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J Int Neuropsychol Soc. 2018 Oct;24(9):966-976. doi: 10.1017/S1355617718000206. Epub 2018 May 23.

Pediatric Brain Development in Down Syndrome: A Field in Its Infancy.

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1
Department of Psychology,Drexel University,Philadelphia,Pennsylvania.

Abstract

OBJECTIVES:

As surprisingly little is known about the developing brain studied in vivo in youth with Down syndrome (DS), the current review summarizes the small DS pediatric structural neuroimaging literature and begins to contextualize existing research within a developmental framework.

METHODS:

A systematic review of the literature was completed, effect sizes from published studies were reviewed, and results are presented with respect to the DS cognitive behavioral phenotype and typical brain development.

RESULTS:

The majority of DS structural neuroimaging studies describe gross differences in brain morphometry and do not use advanced neuroimaging methods to provide nuanced descriptions of the brain. There is evidence for smaller total brain volume (TBV), total gray matter (GM) and white matter, cortical lobar, hippocampal, and cerebellar volumes. When reductions in TBV are accounted for, specific reductions are noted in subregions of the frontal lobe, temporal lobe, cerebellum, and hippocampus. A review of cortical lobar effect sizes reveals mostly large effect sizes from early childhood through adolescence. However, deviance is smaller in adolescence. Despite these smaller effects, frontal GM continues to be largely deviant in adolescence. An examination of age-frontal GM relations using effect sizes from published studies and data from Lee et al. (2016) reveals that while there is a strong inverse relationship between age and frontal GM volume in controls across childhood and adolescence, this is not observed in DS.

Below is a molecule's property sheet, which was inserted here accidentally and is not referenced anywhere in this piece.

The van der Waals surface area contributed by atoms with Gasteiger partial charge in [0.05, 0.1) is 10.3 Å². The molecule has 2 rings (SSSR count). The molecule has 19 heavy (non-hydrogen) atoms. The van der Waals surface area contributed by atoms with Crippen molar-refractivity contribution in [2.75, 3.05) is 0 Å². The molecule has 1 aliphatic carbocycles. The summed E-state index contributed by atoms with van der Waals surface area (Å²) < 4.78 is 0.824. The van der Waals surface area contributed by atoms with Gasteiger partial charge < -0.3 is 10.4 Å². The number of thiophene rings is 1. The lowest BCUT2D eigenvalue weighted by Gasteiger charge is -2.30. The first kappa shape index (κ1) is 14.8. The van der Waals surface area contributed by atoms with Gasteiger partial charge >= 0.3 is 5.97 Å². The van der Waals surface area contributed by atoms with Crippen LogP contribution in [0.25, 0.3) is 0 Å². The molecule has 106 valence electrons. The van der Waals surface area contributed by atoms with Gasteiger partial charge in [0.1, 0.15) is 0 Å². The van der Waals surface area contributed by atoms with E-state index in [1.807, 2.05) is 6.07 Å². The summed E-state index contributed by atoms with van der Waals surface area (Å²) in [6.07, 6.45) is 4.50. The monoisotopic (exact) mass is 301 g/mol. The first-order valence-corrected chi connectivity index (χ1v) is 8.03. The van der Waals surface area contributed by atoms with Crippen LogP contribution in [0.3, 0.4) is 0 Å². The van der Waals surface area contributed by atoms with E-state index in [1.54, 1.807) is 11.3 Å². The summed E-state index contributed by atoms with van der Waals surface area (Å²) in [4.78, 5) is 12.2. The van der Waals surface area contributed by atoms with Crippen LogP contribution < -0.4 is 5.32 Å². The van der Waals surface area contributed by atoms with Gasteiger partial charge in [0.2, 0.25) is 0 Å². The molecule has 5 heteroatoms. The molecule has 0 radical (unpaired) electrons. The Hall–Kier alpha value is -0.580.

CONCLUSIONS:

Further developmentally focused research, ideally using longitudinal neuroimaging, is needed to elucidate the nature of the DS neuroanatomic phenotype during childhood and adolescence. (JINS, 2018, 24, 966-976).

TRIAL REGISTRATION:

ClinicalTrials.gov NCT00001246.

KEYWORDS:

Cerebellum; Cerebral cortex; Frontal lobe; Hippocampus; Magnetic resonance imaging; Trisomy 21

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